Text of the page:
ARTICLE Remember the days when you had to go to a travel agency to book a flight?! A lot has changed thanks to the Internet, but airlines are hoping you don’t discover their sneaky tricks, that often mean you’ll end up paying more for your next flight.
Here’s some key tips to remember, to help you find cheap flights…
First, the sweet spot for advance booking is about one month prior to departure. If you book earlier or last-minute, the prices will almost always be higher. Of course, last-minute flight deals can be had, but rarely to the destination you want, at the time you want to go. Last-minute flight deals are random and unpredictable – great if you have complete flexibility, but of course, few people do!
For flights within your country (domestic), Saturday is usually the cheapest day to depart.
For International flights outside your country, Tuesday is usually the cheapest day to depart.
If you find a good price online, take a screenshot immediately! Airlines often ‘cookie’ your browsing history, which means they know when you return to their site with the same flight search! If the price has gone up, call the airline customer service and tell them you have a screenshot of the lower price. Often, they will honor the original price!
Use www.Kayak.com, Skyscaner.net and Google Flight Search to do a general search of flight prices. This will give you an overview of the range you can expect to pay. Remember, some airlines (such as Southwest) don’t participate in these sites, so it won’t be a comprehensive search.
Repeat the search, but widen out to include nearby airports. For example, if you usually fly from JFK, this time add LaGuardia and Newark as departure options, because it’s possible you might find a flight that’s significantly cheaper. Do the same thing with your arrival airport. Some cities allow you to search all the airports in the region by using a special 3 letter code. For example, to search all of the New York airports, use: NYC. To search all airports in London, use: LON.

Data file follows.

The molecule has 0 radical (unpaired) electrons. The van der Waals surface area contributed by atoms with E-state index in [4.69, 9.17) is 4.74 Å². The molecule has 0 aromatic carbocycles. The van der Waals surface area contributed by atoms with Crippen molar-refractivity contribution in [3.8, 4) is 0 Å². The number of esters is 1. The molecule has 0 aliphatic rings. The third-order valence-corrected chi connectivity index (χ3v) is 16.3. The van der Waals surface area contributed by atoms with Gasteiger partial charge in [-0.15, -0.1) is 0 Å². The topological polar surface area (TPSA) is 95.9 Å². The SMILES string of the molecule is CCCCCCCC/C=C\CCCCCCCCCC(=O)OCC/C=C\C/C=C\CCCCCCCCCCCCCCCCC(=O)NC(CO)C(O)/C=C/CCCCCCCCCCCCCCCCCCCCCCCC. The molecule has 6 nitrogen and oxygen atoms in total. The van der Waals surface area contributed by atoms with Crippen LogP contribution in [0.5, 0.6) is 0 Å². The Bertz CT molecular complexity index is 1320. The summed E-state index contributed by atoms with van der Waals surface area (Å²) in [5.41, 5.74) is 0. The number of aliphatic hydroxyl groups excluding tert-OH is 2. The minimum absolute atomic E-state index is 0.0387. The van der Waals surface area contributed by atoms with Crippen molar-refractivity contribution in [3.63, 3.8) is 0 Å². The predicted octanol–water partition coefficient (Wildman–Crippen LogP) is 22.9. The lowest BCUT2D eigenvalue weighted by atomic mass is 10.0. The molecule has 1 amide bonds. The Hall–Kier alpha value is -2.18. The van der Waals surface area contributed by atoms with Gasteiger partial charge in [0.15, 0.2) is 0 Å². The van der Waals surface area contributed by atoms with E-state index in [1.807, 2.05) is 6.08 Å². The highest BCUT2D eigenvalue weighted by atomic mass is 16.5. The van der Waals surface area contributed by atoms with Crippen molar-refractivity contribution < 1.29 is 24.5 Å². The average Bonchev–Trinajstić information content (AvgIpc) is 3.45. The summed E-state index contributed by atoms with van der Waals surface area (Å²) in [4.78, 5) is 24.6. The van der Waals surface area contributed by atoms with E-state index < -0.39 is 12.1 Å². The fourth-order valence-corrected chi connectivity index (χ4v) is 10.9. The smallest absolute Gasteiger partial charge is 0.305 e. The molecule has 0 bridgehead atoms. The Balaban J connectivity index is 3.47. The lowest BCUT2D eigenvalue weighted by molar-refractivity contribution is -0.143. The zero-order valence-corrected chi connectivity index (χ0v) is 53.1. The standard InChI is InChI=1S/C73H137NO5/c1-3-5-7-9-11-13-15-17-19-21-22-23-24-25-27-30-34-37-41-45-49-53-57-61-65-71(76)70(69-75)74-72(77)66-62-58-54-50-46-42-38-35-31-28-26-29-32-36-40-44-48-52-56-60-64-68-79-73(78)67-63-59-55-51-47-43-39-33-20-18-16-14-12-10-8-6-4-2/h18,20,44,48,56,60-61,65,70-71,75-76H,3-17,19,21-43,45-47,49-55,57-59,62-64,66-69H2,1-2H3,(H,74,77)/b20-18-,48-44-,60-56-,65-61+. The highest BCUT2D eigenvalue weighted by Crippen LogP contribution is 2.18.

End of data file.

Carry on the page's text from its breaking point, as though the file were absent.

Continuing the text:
Here are some other popular codes that encompass all airports in the city:
SAN FRANCISCO: QSF
WASHINGTON DC: WAS
STAR PAULO: STAR
Use www.Skiplagged.com to see if there are any hidden city flights available. Note, this is only relevant if you are traveling with a carry-on case, NOT with checked luggage. A hidden city flight is a flight that goes via a city you want to goto.
For example, suppose you want to travel from Los Angeles to New York. American Airlines might offer a flight from Los Angeles to Boston via New York, that’s cheaper than other airlines prices from LA to New York. The reason this happens is because of how airlines use hubs. If American has to fly through their New York hub to get you to Boston, they still have to try and compete with other airlines that fly the route direct.
That price discrepancy represents a great opportunity to save money, as long as you don’t need to check bags (because all bags will be checked to the final destination, and you’ll need to get off the plane at the first stop).
ALWAYS compare the cost of an economy class ticket with business or first class. It’s shocking how many times the premium fares are only very slightly more than the economy. The bonus points and miles that come with the premium ticket make it a no brainer if the price difference is nominal.
Before selecting your seat, check SeatGuru to make sure you choose the best available seat.
Be aware of the 24 hour rule that benefits you if you make a flight booking in the United States. U.S. Department of Transportation regulations require that, as long as you’ve booked a non-refundable ticket 7 days ahead of your flight, you’re entitled to change or cancel your reservation within 24 hours of booking, without paying a fee.
Note that some airlines are more generous than the law requires, and they allow you to cancel a flight booking made within 2-7 days of departure, within 24 hours of booking. So for example, if you make a booking on Thursday for a flight that departs on Saturday, you may (depending on the airline) be able to cancel the ticket on Thursday or Friday. If you want to take advantage of this benefit, for example to book a flight but keep your options open for 24 hours to find a better deal, check with the airline before making the booking about their cancellation policy.
Last, but not least, if your circumstances allow, consider the ‘cheap flights anywhere’ strategy. This is where you set aside the dates for a trip, but you’re completely open as to the destination. This can be a lot of fun, and quite a thrill to book a random destination at the last-minute!
That’s all for now – see you next time!